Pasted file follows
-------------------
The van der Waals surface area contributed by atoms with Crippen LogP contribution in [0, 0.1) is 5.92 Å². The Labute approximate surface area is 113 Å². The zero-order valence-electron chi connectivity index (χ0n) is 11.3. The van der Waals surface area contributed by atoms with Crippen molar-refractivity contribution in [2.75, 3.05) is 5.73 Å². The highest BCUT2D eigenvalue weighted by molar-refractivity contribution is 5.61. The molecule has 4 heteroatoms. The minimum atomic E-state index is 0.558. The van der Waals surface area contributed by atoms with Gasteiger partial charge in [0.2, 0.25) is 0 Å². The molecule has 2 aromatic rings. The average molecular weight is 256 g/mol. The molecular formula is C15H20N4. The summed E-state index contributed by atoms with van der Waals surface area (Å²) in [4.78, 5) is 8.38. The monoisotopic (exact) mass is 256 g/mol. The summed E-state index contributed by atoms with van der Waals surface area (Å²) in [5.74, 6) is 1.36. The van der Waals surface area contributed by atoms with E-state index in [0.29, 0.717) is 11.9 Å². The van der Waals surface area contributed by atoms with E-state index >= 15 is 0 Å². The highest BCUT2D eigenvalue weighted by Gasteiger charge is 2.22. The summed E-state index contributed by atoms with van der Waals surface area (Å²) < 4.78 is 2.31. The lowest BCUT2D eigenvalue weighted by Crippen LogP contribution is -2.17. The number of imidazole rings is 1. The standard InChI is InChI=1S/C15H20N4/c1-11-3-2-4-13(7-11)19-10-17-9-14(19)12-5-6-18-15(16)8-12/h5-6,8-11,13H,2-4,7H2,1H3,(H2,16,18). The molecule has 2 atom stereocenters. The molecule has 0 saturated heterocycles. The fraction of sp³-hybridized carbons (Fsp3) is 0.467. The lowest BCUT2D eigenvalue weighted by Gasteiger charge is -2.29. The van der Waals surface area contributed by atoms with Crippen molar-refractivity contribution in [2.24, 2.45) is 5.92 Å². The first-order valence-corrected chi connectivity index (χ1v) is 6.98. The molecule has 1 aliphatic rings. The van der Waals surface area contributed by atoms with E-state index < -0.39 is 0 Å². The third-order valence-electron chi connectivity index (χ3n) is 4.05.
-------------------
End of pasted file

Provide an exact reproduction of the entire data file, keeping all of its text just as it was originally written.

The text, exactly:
The van der Waals surface area contributed by atoms with Crippen LogP contribution in [0, 0.1) is 5.92 Å². The Labute approximate surface area is 113 Å². The zero-order valence-electron chi connectivity index (χ0n) is 11.3. The van der Waals surface area contributed by atoms with Crippen molar-refractivity contribution in [2.75, 3.05) is 5.73 Å². The highest BCUT2D eigenvalue weighted by molar-refractivity contribution is 5.61. The molecule has 4 heteroatoms. The minimum atomic E-state index is 0.558. The van der Waals surface area contributed by atoms with Gasteiger partial charge in [0.2, 0.25) is 0 Å². The molecule has 2 aromatic rings. The average molecular weight is 256 g/mol. The molecular formula is C15H20N4. The summed E-state index contributed by atoms with van der Waals surface area (Å²) in [4.78, 5) is 8.38. The monoisotopic (exact) mass is 256 g/mol. The summed E-state index contributed by atoms with van der Waals surface area (Å²) in [5.74, 6) is 1.36. The van der Waals surface area contributed by atoms with E-state index in [0.29, 0.717) is 11.9 Å². The van der Waals surface area contributed by atoms with E-state index >= 15 is 0 Å². The highest BCUT2D eigenvalue weighted by Gasteiger charge is 2.22. The summed E-state index contributed by atoms with van der Waals surface area (Å²) < 4.78 is 2.31. The lowest BCUT2D eigenvalue weighted by Crippen LogP contribution is -2.17. The number of imidazole rings is 1. The standard InChI is InChI=1S/C15H20N4/c1-11-3-2-4-13(7-11)19-10-17-9-14(19)12-5-6-18-15(16)8-12/h5-6,8-11,13H,2-4,7H2,1H3,(H2,16,18). The molecule has 2 atom stereocenters. The molecule has 0 saturated heterocycles. The fraction of sp³-hybridized carbons (Fsp3) is 0.467. The lowest BCUT2D eigenvalue weighted by Gasteiger charge is -2.29. The van der Waals surface area contributed by atoms with Crippen molar-refractivity contribution in [2.24, 2.45) is 5.92 Å². The first-order valence-corrected chi connectivity index (χ1v) is 6.98. The molecule has 1 aliphatic rings. The van der Waals surface area contributed by atoms with E-state index < -0.39 is 0 Å². The third-order valence-electron chi connectivity index (χ3n) is 4.05.